• June 5, 2017 at 11:22 pm

        …and the FOMC should and could be replaced by an AI computer program. A computer program could do a much better job than those guys reading reports and chewing the fat every 3 or 4 months!

    • June 7, 2017 at 3:34 am

      “The notion that taxes “pay” for government operations is absurd.”

      So how do you suggest we deal with the bond coupons the government pays? Should they stop being reported as a federal total?

      • June 7, 2017 at 3:51 am

        Bonds are currently paid via a computer program, I am very sure. The program accesses the bond holders account and bumps it up the required amount and that amount is added to the available for sale of new bonds. That is all there is to it. Taxes are not involved at all. Taxes have never been used to pay interest or bond redemptions.

      • June 7, 2017 at 4:21 am

        But taxes do cause the “National Debt” number to go down and these bond payments do cause a decrease in the “cash on hand” number, right?

      • June 7, 2017 at 1:57 pm

        The answer is simple. How you count something does not change the “something” one iota. You are referring to bookkeeping counting processes but the counting does not change the reality. The quick proof is to count your money and, if you are careful, you will always get the same result. Nothing has changed. Taxes are and should be counted but they are never “spent” again. They only prevent inflation. The reality is that taxes destroy money. If you “pay” taxes by check your account balance goes down. That is all that happens. If you pay in cash at an IRS office I am told they shred the money. And they don’t accept coins because they cannot destroy them. It is against the law. Shredding the cash makes sense. It is much more efficient than transporting, storing, establishing a paper trail, etc to “save” the money to spend again. Much more efficient to just create more which basically costs nothing. Federal government programs are limited by national resources, not by money. Money is free and abundant to the federal government.

  3. June 6, 2017 at 1:18 pm

    In their book, “A History of Taxation and Expenditure in the Western World,” Carolyn Webber
    and Aaron Wildavsky make several important points.

    “Nevertheless, for ease of exposition, we shall call borrowing, taxing, and spending, taken together, “budgeting.” In this sense of the term, the budgets we have grown accustomed to in our own age are not natural to man or society. Each age has had its own patterns of budgeting consonant with its cultures and technologies.

    In its broadest definition, budgeting is concerned with translating financial resources into human purposes. Since funds are limited and have to be spent on different purposes, budgetary processes are mechanisms for making economic and political choices.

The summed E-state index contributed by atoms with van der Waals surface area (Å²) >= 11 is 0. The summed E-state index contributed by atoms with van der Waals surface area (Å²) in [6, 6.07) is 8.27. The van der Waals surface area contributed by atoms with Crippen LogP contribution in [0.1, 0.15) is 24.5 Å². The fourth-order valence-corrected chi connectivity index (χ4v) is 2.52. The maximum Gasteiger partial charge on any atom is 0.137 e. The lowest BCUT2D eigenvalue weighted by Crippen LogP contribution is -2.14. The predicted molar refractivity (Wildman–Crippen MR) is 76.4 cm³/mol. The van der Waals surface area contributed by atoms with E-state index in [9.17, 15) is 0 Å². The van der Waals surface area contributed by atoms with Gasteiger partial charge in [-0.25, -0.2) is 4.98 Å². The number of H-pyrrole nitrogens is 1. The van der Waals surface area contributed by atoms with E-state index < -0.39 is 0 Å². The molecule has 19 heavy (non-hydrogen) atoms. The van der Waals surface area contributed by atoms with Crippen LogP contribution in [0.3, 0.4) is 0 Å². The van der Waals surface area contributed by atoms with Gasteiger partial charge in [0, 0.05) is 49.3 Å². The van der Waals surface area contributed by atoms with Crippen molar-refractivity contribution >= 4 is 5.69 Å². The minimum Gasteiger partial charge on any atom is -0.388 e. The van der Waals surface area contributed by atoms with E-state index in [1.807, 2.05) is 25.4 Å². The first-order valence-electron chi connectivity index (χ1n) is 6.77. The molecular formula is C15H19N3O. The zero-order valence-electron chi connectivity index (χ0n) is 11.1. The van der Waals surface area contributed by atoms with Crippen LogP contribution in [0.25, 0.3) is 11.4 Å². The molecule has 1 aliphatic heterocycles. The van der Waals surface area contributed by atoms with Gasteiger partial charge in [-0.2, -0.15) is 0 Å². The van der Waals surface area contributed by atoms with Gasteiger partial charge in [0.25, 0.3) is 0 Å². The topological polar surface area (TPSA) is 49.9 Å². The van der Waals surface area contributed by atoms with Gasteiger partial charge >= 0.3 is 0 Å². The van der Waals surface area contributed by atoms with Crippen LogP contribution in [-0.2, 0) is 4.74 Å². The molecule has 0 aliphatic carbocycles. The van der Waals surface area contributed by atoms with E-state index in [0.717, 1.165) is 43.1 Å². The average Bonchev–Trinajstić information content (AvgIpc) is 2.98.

Budgets are also moral orders, regulating relations among people through commands and prohibitions. “There is no money” may not be the saddest sentence of all, but it is one of the most conclusive (along with the other great justifications for decisions-there is no time, it is
    unnatural, and God forbids it). Even the form of budgets (as in the family practice of providing envelopes for this or that expenditure) suggests priorities.”

    I suggest to you that all of this has become major points of conflict today. Particularly in the USA.

    • June 6, 2017 at 2:09 pm

      It definitely has become a major point of conflict. Joe Firestone’s proposal to mint HRCs was at the point of the conflict. The proposal reached Obama’s desk and he turned it down. The proposal was legal under the constitution and under current law. If it had been accepted it would have shown, once and for all, that national programs are limited by resources not money which is totally factual.

      • June 7, 2017 at 10:06 am

        Firestone’s notions about fiscal responsibility are interesting and consistent with a democratic (not necessarily capitalist) economy. He words it as follows,

        — Real fiscal responsibility is a pattern of fiscal policy intended to achieve net benefit relative to public purpose (such as full employment, price stability, a first class educational system, Medicare for All, and the other dimensions listed elsewhere.), while also maintaining or increasing real fiscal sustainability, viewed as the extent to which patterns of Government spending do not undermine the capability of the Government to continue to spend to achieve its public purposes.

        This position is both politically and economically conservative. That’s classical conservatism as laid out most recently by Russell Kirk. That this would be rejected by most of the members of today’s Republican Party is important to note.

      • June 7, 2017 at 2:00 pm

        Precisely, Ken Z, I totally agree.

      • June 8, 2017 at 8:48 pm

        As google doesn’t turn up a fitting definition of HRc, perhaps you should explain yourself, Charles.

      • June 9, 2017 at 3:22 pm

        Sorry. HRCs was meant to be High Seigniorage Coins. HSC would be better!

      • June 9, 2017 at 4:11 pm